High School Colloquium
STEPHEN E. AMBROSE, ROBERT H. FINCH, AND H. R. HALDEMAN
Well, good morning! I think there must be a fair amount of curiosity out there among you. It takes me back to when I was your age, and I remember adults being all excited about Franklin Roosevelt. Some of the grown men in my community actually hated the man. Others admired him. They would get into terrific arguments about Roosevelt. This was in the late 1940s, a few years after Roosevelt's death, and I could never understand what all the emotion was about.
Well, you are aware that there is a tremendous emotion among adults in this country about Richard Nixon. I guess there must be some curiosity on your part as to why your parents and their friends and indeed everybody over twenty-five years of age in the United States today has such an intense reaction to just the name Nixon. I have friends who get red in the face, the anger wells in them so much. That includes Nixon defenders. When you bring his name up, they get red in the face thinking about the press. Nixon's enemies get red in the face thinking about him. The drama of the resignation through Watergate is the number one reason, but by no means the only reason, for this continued grip that Nixon has on the emotions of the American people.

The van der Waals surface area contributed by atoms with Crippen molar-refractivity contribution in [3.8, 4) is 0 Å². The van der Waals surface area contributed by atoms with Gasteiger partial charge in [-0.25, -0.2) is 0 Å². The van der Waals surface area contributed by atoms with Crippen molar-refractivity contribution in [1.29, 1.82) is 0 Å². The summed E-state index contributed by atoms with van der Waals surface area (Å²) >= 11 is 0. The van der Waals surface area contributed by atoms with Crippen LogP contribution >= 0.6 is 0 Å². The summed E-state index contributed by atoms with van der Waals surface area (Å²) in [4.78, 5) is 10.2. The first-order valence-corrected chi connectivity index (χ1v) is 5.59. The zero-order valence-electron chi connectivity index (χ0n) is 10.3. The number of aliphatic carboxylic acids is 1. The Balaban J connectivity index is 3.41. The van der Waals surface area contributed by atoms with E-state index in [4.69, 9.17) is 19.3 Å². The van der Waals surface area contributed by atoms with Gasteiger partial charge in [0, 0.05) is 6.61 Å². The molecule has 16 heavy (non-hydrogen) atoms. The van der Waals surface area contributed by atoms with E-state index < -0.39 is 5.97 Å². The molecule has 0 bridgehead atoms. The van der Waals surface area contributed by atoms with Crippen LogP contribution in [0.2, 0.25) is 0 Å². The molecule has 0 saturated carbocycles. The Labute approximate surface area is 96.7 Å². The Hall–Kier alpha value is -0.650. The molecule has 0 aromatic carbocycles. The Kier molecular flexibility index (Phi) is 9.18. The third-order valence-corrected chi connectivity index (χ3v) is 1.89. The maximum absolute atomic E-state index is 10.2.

The first thing you need to understand is he was active in politics as a major figure longer than any other politician in this century. He became a major figure in the national political scene in 1946. He is today a major figure on the American political scene, in a much different situation, of course, but still a major figure, with his picture on a recent cover of Newsweek. There is, in addition, the Nixon personality, which perhaps, in the question period, you might want to get into, but he had a personality that rubbed an awful lot of people the wrong way and